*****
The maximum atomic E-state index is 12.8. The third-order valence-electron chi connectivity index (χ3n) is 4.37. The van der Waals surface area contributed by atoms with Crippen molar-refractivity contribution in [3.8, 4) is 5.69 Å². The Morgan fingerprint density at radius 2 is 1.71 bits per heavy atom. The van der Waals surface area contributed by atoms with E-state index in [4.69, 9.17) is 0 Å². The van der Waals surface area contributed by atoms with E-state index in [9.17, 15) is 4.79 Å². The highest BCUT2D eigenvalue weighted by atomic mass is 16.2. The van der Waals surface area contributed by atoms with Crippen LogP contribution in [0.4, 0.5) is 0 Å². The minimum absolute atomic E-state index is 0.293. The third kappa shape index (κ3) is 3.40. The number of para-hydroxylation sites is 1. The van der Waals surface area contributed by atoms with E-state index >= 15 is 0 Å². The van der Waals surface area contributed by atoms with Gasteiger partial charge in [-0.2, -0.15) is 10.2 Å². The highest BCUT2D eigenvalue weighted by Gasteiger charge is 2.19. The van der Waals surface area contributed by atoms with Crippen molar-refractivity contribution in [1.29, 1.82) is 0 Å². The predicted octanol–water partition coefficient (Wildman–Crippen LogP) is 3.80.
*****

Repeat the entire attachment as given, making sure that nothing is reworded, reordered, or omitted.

The maximum atomic E-state index is 12.8. The third-order valence-electron chi connectivity index (χ3n) is 4.37. The van der Waals surface area contributed by atoms with Crippen molar-refractivity contribution in [3.8, 4) is 5.69 Å². The Morgan fingerprint density at radius 2 is 1.71 bits per heavy atom. The van der Waals surface area contributed by atoms with E-state index in [4.69, 9.17) is 0 Å². The van der Waals surface area contributed by atoms with E-state index in [9.17, 15) is 4.79 Å². The highest BCUT2D eigenvalue weighted by atomic mass is 16.2. The van der Waals surface area contributed by atoms with Crippen LogP contribution in [0.4, 0.5) is 0 Å². The minimum absolute atomic E-state index is 0.293. The third kappa shape index (κ3) is 3.40. The number of para-hydroxylation sites is 1. The van der Waals surface area contributed by atoms with E-state index >= 15 is 0 Å². The van der Waals surface area contributed by atoms with Gasteiger partial charge in [-0.2, -0.15) is 10.2 Å². The highest BCUT2D eigenvalue weighted by Gasteiger charge is 2.19. The van der Waals surface area contributed by atoms with Crippen molar-refractivity contribution in [1.29, 1.82) is 0 Å². The predicted octanol–water partition coefficient (Wildman–Crippen LogP) is 3.80.